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Neuromyelitis optica spectrum disorder (NMOSD) disproportionately affects Black and Hispanic/Latino individuals. Black individuals face a higher risk of developing NMOSD and an increased associated mortality from NMOSD. Moreover, Black and Hispanic/Latino individuals face greater disease severity and faster disease progression than white individuals.

Researchers at the Keck School of Medicine at the University of Southern California conducted a narrative review to explore to what degree social determinants of health (SDOH) contribute to racial and ethnic disparities in NMOSD and other autoimmune disorders.

Key takeaways of the study, published in JAMA Neurology, include

  • Black and Hispanic/Latino individuals with multiple sclerosis (MS) and other autoimmune diseases experience poorer health outcomes due to SDOH.
  • Inequities patients face in accessing health care for autoimmune diseases can lead to delayed diagnosis and underuse of available services. For Blacks and Hispanics/Latinos with MS or other autoimmune diseases, access to neurological specialists is rare and diagnostic tools are limited.
  • Low income, low health literacy, and low education were associated with lower health services utilization among Black and Hispanic/Latino individuals. Unemployment was associated with poorer outcomes for Black patients.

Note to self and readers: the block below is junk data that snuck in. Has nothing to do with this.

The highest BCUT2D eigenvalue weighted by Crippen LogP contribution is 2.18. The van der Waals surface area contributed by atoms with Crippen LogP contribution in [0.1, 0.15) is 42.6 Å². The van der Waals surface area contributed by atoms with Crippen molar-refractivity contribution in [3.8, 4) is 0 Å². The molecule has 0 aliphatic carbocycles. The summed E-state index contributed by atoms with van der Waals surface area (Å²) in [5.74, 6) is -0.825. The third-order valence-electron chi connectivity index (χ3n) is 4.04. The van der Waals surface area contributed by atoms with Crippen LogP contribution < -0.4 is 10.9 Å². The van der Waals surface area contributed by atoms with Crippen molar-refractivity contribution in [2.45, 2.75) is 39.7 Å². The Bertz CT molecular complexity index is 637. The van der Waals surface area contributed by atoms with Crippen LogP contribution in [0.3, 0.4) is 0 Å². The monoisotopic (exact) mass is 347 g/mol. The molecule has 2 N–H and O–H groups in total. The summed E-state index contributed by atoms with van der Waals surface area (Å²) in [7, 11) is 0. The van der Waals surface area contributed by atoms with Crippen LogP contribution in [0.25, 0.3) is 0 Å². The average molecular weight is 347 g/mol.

• Negative perceptions of illness—a patient’s belief that they cannot improve their MS or another disorder—were also associated with autoimmune disorder disparities.
  • There is a lack of data about racial and ethnic disparities in NMOSD, MS, and other autoimmune diseases. In prior studies, only about 1% of the medical literature reflects minority patients. Literature related to SDOH among Asian Americans and autoimmune disorders was too limited to reference for this study [1].
  • The study authors call for the development of research frameworks to understand just how much SDOH impact autoimmune disorder diagnoses and treatment. Such research can support better development of multilevel interventions across the care spectrum [2].
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Source:

[1] Deutchman, J. (2021, October 4). Health disparities and inequities impact Black and Latino Americans with autoimmune diseases, says new USC study. Keck School of Medicine of USC. https://keck.usc.edu/health-disparities-and-inequities-impact-black-and-latino-americans-with-autoimmune-diseases-says-new-usc-study/

 

[2] Amezcua, L., Rivera, V. M., Vazquez, T. C., Baezconde-Garbanati, L., & Langer-Gould, A. (2021). Health disparities, inequities, and social determinants of health in multiple sclerosis and related disorders in the US. JAMA Neurology, 78(12), 1515. https://doi.org/10.1001/jamaneurol.2021.3416

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